nods, was discussing the intended route
of the expedition with a brother simple
ton. A little further on the woman
suddenly remembered that another un
cle, who did not stand up quite so "stret
fur the kentry," and consequently, had
a bouse still standing up for him, lived
"plump up thet 'ar hill ter the right o'
the high road." She was set down, the
column moved on, and Strelght's well
planned expedition miscarried. But no
one wasted a thought on the forlorn
woman and the sallow baby whose
skinney faces were so long within ear
shot of the wooden-headed staff officer.
Means quite as ingenious and quite
as curious were often adopted to conceal
dispatches, when the messenger was in
danger of capture by an euemy. A
boot with a hollow heel, a fragment of
corn pone too stale to tempt a starving
, man, a strip of adhesive plaster over a
festering wound, or a ball of cotton-wool
stufled Into the ear to keep out the west
wind, often hid a message whose dis
covery would cost a life, and perhaps
endanger an army. The writer has
himself seen the hollow half eagle which
bore to Burnslde's beleagured force the
welcome tidings that in thirty-six hours
Sherman would relieve Knoxvllle.
The professional scout generally was a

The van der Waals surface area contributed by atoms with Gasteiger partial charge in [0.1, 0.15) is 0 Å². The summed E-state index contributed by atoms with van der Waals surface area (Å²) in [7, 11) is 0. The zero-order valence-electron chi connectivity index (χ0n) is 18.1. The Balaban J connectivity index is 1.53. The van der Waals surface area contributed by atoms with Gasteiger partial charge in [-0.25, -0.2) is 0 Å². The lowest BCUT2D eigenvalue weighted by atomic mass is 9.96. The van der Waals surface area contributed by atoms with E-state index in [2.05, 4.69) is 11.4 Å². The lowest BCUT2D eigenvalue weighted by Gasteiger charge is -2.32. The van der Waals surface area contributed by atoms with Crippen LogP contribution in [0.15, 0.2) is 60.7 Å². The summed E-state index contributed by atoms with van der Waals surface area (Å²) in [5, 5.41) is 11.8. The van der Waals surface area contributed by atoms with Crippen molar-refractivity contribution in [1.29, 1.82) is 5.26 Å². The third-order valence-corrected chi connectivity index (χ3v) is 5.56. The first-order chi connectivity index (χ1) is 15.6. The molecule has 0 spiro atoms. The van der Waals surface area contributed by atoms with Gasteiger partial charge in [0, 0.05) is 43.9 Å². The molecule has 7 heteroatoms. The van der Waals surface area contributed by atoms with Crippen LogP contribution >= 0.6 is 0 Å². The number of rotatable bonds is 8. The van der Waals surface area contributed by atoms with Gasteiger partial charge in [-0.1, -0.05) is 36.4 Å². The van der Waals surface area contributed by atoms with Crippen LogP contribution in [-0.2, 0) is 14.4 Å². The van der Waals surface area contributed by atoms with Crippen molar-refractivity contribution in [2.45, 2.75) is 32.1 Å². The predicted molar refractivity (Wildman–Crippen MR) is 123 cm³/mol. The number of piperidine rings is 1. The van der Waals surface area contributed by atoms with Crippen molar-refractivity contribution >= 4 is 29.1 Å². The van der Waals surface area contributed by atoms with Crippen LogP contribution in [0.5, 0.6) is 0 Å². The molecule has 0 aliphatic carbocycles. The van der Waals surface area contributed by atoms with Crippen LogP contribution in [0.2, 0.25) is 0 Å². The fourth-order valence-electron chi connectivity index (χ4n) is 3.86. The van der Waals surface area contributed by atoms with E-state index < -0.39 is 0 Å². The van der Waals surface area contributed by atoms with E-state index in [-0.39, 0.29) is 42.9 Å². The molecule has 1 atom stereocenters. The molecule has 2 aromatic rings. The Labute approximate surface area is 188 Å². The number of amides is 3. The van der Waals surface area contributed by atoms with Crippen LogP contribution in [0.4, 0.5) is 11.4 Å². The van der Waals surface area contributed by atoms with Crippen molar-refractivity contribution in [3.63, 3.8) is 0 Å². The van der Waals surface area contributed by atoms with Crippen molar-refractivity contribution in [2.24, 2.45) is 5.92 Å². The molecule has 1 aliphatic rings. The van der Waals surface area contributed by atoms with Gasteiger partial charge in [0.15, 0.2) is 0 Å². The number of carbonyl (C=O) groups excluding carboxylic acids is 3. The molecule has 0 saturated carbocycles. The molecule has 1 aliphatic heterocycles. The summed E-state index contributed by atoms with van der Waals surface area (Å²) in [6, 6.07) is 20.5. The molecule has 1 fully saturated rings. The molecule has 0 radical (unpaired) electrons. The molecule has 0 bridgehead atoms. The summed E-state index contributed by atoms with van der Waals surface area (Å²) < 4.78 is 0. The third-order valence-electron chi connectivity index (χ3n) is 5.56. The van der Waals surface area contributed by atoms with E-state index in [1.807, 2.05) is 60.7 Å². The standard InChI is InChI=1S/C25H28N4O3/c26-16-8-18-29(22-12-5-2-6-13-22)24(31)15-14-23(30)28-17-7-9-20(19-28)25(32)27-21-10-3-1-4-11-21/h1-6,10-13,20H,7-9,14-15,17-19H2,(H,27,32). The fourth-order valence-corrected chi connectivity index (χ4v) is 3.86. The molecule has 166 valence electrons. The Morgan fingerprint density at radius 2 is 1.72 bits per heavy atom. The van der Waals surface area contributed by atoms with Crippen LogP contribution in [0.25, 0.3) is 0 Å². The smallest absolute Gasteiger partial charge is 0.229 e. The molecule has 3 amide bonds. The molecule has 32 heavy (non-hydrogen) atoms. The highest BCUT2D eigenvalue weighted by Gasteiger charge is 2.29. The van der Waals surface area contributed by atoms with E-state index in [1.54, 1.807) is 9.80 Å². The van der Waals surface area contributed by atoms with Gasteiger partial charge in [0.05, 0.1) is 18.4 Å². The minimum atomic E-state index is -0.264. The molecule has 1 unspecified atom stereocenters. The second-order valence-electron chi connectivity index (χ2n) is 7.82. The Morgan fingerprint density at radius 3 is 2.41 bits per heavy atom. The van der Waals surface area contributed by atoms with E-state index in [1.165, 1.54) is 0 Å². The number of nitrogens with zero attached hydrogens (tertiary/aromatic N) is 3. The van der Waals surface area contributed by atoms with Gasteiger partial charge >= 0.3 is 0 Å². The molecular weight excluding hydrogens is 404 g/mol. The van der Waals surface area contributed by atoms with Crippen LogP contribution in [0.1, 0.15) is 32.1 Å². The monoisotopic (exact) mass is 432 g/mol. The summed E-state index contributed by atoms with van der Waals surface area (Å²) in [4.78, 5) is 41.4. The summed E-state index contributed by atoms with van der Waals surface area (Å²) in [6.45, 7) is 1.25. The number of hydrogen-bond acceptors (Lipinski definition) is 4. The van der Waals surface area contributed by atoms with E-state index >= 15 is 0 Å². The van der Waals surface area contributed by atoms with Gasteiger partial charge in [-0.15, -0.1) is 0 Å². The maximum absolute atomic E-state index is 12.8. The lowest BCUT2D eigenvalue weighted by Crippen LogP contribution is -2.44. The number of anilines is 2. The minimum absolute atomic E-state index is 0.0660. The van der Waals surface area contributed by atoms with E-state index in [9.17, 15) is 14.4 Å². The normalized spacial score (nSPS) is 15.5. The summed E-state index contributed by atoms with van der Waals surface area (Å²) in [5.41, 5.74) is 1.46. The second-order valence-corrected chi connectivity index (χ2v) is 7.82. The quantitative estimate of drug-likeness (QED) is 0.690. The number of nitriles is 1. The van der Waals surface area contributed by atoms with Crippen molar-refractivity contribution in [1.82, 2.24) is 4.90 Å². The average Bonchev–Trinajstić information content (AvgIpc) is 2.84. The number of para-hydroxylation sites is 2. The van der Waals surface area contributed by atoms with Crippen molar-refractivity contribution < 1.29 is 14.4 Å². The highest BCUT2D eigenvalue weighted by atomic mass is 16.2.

native of the South, some Illiterate and
simple-minded, but brave and self-devoted
"poor white man," who, if be
had worn shoulder-straps, and been able
to write "interesting" dispatches, might
now be known as a hero half the world
over. Some of these men had they been
born at the North, where free schools
are open to all, would have led armies,
and left a name to live after them. But
they were born at the South, had their
minds cramped and their souls stunted
by a system which dwarfs every noble
thing; and so their humble mission
over, they have gone down unknown
and unhonored, amid the silence and
darkness of their native woods.
I hope to rescue the memory of one of
these men John Jordan, from the head
of Balne from utter oblivion by writ
ing this article. He is now beyond the
hearing of my words; but I would
record one act in his short career, that
his pure patriotism may lead some of us
to know better and love more the much
abused and misunderstood class to which
Humphrey Marshall with five thou
sand men had Invaded Kentucky. E li
ter! Dg it at Pound Gap, he had fortified
a strong natural position near Paintville,
and, with small bands, was overrunning
the whole Piedmont region. This re
gion, containing an area larger than the
whole of Massachusetts, was occupied
by about 4,000 blacks and 100,000 whites
a brave, hardy, rural population, with
few schools, scarcely any churches, and
only one newspaper, but with that sort
of patriotism which grows among moun